After letting the epoxy cure for a couple hours, the steel and body are now firmly attached and the machine screws holding the two pieces of steel together can be removed and replaced with slotted brass machine screws. Make sure to use a degreasing cleaner to clean any remaining cutting fluid out of the holes (I use brake cleaner again) and use some kind of thread locker on the machine screws. I use epoxy, tinted to a brass color, just in case one of the screws and the countersunk hole don’t have a good seal, but permanent Loc-tite would work, too.
After this, I let the epoxy cure overnight.
Next step is to flatten the metal faces. From here on out, the greatest enemy of a good result is heat. Overheating the steel will break down the epoxy and weaken the bond. Once again, it’s time to be the tortoise.
There are several possible ways to take down the screw heads. Every one has pros and cons.
File – Pro: Little heat buildup Con: Slow
Hacksaw – Pro: Quicker than a file, little heat buildup Con: can gouge the steel and tough to get to center heads because of the frame
Belt Sander – Pro: Fairly fast Con: Lots of heat
Angle Grinder – Pro: Fast and can localize heat Con: Easy to gouge steel
End Mill or Surface Grinder – Pros: Fast and accurate Cons: I don’t have one :^)
Other than the screws cut off with the hacksaw for the pic, I used an angle grinder with a flap wheel. Less heat than a cutoff or grinding wheel and pretty fast. You have to be very careful to avoid creating a gouge or hollow, but it worked well.
Whatever method you do, go slow and check the metal where you are working frequently. If you can’t hold your hand on it for several seconds, take a break and let it cool. Keep in mind that the metal will transfer heat, especially the brass, and you have a large insulator on the other side to trap the heat against the epoxy. Once the screw heads are ground down, the entire surfaces can be flattened. For that I used a benchtop belt sander.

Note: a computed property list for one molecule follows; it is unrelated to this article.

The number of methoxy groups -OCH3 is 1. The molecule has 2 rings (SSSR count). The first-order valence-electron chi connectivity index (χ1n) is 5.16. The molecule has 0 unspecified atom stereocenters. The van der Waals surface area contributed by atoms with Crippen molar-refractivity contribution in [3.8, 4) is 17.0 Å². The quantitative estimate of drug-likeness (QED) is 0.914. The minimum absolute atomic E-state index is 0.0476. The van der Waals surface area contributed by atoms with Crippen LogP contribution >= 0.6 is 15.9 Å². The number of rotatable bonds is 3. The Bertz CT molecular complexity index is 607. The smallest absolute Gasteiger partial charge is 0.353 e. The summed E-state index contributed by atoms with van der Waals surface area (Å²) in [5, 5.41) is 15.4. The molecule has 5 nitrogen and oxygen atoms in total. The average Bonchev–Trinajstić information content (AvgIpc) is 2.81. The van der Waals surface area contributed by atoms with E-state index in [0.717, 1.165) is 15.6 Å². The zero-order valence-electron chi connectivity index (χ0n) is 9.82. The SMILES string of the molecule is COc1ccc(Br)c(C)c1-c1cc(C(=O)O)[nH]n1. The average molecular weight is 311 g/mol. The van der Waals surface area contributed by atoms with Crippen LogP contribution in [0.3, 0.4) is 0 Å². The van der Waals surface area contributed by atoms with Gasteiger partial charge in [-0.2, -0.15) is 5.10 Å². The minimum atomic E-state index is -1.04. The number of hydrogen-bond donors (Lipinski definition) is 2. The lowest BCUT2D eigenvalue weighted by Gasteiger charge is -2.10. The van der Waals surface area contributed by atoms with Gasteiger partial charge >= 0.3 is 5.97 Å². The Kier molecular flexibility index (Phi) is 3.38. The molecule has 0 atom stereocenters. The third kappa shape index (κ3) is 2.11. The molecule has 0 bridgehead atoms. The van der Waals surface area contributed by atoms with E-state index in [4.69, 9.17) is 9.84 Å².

Here is where the blog post title comes in. A Rondo is a musical composition where the same theme comes back over and over again, interspersed with other melodies. When flattening, I would run one side on the sander for a while until it started to get warm and then set the plane in front of a fan to cool while I went to do something else. Come back later and repeat.
Sand, metal gets hot, go to the grocery store while it cools.
Sand, metal gets hot, start supper while it cools.
Sand, metal gets hot, eat supper while it cools.
Sand, metal gets hot . . . . You get the picture. Making sure to frequently check with a straight edge and square to keep everything aligned and a good 90 degree corner where the metal meets.
Here’s where I’m at:
Overall looking good, just a bit of a gouge where the hacksaw blade bit in too much around the rear screws. It’d be perfectly fine to use, but leaving that way is not the level of craftsmanship I strive for. I’ll keep working on it in sessions until there are consistent, even scratch marks front to back. Then I’ll go up in grits to a point where it has a nice brushed finish look.
This process is the biggest reason to possibly skip the screws and just trust the epoxy to hold. If you go that route, the only screw heads to take down are the machine screws and the flattening process would go pretty quickly. Once again, I feel the extra security and enhanced look are worth the time and effort. You decide what’s best for you. If someone does decide to do without the screws, I would love to know how it goes and how it holds up over time.
Next installment: Back to the body shop
-- In matters of style, swim with the current; in matters of principle, stand like a rock. Thomas Jefferson